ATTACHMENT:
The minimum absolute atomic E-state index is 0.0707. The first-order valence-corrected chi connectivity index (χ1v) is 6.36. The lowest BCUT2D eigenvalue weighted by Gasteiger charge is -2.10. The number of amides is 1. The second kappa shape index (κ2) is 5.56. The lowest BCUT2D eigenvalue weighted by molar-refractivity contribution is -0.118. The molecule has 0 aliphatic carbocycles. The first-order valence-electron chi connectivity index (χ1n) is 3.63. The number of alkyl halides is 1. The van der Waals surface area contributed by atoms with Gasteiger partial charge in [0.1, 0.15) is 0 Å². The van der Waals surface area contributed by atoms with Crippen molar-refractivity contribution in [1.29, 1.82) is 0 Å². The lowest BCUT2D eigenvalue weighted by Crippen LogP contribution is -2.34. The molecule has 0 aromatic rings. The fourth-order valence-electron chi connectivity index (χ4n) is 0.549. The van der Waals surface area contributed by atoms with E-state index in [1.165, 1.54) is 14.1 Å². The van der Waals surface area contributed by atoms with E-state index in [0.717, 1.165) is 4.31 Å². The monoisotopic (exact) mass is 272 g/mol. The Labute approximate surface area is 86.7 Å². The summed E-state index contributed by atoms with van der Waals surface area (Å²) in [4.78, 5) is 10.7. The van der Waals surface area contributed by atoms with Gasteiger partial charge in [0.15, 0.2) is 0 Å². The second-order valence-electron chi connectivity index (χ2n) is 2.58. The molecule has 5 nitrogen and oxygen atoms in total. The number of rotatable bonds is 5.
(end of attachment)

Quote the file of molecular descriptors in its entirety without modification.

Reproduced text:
The minimum absolute atomic E-state index is 0.0707. The first-order valence-corrected chi connectivity index (χ1v) is 6.36. The lowest BCUT2D eigenvalue weighted by Gasteiger charge is -2.10. The number of amides is 1. The second kappa shape index (κ2) is 5.56. The lowest BCUT2D eigenvalue weighted by molar-refractivity contribution is -0.118. The molecule has 0 aliphatic carbocycles. The first-order valence-electron chi connectivity index (χ1n) is 3.63. The number of alkyl halides is 1. The van der Waals surface area contributed by atoms with Gasteiger partial charge in [0.1, 0.15) is 0 Å². The van der Waals surface area contributed by atoms with Crippen molar-refractivity contribution in [1.29, 1.82) is 0 Å². The lowest BCUT2D eigenvalue weighted by Crippen LogP contribution is -2.34. The molecule has 0 aromatic rings. The fourth-order valence-electron chi connectivity index (χ4n) is 0.549. The van der Waals surface area contributed by atoms with E-state index in [1.165, 1.54) is 14.1 Å². The van der Waals surface area contributed by atoms with E-state index in [0.717, 1.165) is 4.31 Å². The monoisotopic (exact) mass is 272 g/mol. The Labute approximate surface area is 86.7 Å². The summed E-state index contributed by atoms with van der Waals surface area (Å²) in [4.78, 5) is 10.7. The van der Waals surface area contributed by atoms with Gasteiger partial charge in [0.15, 0.2) is 0 Å². The second-order valence-electron chi connectivity index (χ2n) is 2.58. The molecule has 5 nitrogen and oxygen atoms in total. The number of rotatable bonds is 5.